There’s no indication that mink play a significant role in the spread of the virus among people or that the mink-associated variant circulated in the Michigan community long-term, Spinelli says. And Michiganders did not need to take any additional precautions at the time, according to Angela Rasmussen, a virologist at the University of Saskatchewan, in Canada, because safety recommendations, including wearing masks and social distancing, would have remained the same.

These four cases in Michigan are the only suspected mink-to-human coronavirus infections in the U.S., according to the CDC. Beyond mink, the only other animals believed to have passed the virus to humans are a white-tailed deer in Canada and a hamster in Hong Kong.

A growing number of other species—including lions, tigers, gorillas, hyenas, dogs, and cats—have been found to be susceptible to the coronavirus, but it’s unlikely that they’re playing a big role in the spread of COVID-19 among people, the CDC and other experts have said. (Read more: Why you shouldn’t worry about your pet giving you the coronavirus—or vice versa.)

Lack of information
Spinelli says the CDC can’t say with certainty that mink passed the virus to humans. “Because there are few genetic sequences available from the communities around the farm, it is impossible to know for sure whether the mutations came from mink on the farm or were already circulating in the community,” he says.

But other experts say that although mutations occur randomly, it’s unlikely the variant came from anywhere else. “The more mutations you get, the less likely that it [happened] by random chance,” Weese says.

The lack of definitive answers in investigations like this underscores the need for more investment in genome sequencing of the virus—from infected humans as well as animals, Rasmussen says. With more genome sequencing, epidemiologists could better fill holes in their mapping and understand how the virus moves from one person—or animal—to the next.

Little is known about the four people in Michigan, but the fact that two of them—who live in the same house, the CDC says—got the mink-associated variant despite having no connection to the mink farm suggests the variant had spread beyond the farm and into the community and continued to circulate for months.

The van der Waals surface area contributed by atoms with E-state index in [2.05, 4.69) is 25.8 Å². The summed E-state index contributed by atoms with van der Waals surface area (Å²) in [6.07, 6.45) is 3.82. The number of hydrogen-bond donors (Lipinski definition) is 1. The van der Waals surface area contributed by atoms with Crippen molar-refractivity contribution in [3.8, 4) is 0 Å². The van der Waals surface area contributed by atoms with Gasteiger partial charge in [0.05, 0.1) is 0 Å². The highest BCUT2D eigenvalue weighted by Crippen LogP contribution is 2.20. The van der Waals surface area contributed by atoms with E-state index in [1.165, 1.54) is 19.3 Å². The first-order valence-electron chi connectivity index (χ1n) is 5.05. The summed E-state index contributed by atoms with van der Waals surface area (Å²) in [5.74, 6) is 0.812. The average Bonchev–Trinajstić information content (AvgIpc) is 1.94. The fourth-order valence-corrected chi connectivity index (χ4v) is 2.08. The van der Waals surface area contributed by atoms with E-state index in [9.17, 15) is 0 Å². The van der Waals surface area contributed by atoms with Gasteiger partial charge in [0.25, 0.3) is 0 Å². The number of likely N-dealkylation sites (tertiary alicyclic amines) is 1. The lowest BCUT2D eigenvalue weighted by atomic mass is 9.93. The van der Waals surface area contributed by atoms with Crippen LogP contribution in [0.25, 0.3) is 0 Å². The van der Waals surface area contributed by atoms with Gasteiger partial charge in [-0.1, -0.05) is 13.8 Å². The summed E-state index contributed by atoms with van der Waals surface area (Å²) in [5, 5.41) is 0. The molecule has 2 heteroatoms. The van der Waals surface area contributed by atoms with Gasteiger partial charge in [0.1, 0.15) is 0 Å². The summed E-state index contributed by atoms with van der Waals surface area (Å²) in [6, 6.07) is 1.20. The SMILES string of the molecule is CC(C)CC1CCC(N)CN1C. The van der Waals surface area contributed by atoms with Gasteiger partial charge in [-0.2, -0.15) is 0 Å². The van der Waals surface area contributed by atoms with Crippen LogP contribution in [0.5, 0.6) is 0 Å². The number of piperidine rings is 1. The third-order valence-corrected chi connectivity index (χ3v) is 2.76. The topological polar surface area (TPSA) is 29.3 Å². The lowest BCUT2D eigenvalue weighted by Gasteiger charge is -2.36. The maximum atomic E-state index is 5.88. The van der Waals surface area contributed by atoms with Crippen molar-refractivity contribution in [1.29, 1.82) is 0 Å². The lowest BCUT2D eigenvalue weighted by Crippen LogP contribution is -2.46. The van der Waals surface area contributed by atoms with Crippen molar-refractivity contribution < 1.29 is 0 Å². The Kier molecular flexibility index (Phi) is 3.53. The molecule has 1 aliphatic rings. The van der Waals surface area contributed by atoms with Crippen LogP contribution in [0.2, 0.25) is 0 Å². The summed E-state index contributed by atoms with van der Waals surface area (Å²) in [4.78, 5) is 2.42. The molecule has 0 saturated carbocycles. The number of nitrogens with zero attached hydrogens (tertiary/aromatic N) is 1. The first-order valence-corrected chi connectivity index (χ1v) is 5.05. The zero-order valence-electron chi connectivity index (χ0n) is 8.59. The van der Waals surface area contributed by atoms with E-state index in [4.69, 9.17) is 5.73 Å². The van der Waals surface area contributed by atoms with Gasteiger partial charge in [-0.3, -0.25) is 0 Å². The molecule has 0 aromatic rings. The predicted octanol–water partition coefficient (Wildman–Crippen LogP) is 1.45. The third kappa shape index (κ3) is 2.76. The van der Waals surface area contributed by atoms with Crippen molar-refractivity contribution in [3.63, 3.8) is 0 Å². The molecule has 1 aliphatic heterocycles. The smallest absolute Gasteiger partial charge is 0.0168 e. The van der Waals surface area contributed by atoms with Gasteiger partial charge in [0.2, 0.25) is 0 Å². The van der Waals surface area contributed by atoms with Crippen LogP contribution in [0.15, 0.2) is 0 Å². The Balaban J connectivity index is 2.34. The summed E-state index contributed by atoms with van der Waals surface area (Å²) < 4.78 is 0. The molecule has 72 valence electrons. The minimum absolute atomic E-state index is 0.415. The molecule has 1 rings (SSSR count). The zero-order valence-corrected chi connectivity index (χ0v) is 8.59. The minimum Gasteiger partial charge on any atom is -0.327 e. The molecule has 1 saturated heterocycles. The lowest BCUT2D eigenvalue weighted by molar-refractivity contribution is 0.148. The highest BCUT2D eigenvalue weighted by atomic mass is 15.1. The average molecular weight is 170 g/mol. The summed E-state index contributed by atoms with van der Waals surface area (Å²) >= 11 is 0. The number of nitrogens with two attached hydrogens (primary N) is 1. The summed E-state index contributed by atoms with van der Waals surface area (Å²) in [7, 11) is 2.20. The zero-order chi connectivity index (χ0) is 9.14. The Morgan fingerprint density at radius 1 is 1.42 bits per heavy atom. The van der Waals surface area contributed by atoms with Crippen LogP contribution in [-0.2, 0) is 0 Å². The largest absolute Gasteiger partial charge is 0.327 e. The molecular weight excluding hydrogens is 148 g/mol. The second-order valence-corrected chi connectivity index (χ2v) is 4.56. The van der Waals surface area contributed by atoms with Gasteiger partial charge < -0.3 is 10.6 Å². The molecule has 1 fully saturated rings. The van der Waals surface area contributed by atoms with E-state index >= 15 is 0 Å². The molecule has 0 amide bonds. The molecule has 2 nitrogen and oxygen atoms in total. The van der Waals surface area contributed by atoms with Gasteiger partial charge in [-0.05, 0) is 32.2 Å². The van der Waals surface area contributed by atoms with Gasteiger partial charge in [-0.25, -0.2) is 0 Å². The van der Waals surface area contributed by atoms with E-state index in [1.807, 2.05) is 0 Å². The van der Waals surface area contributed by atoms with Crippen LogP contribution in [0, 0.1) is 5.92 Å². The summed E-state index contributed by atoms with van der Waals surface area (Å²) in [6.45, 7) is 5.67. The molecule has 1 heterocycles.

All four people have made a full recovery, Spinelli says, and the affected farm’s surviving mink later tested negative for the virus.

The emails also show that Illinois initially was reluctant to allow mink pelts from the Michigan farm into the state—though it eventually accepted more than 17,000 in November 2021. The correspondence also makes clear that the CDC and public health officials in several states were concerned about the mental health of mink farmers, who have seen widespread outbreaks of the coronavirus in their animals and growing calls for the end of the mink fur industry.

In February 2022, the U.S. House of Representatives passed legislation that would ban mink farming nationwide. It has yet to pass in the Senate but has strong support from animal welfare groups that charge the industry is both too risky for humans and inhumane.

Ireland passed legislation in March that would ban fur farming. And in 2020, Denmark and the Netherlands, both major mink breeders, killed their millions of farmed mink because of coronavirus spillover concerns. The Netherlands voted to end mink breeding immediately, speeding up the planned shutdown of its mink industry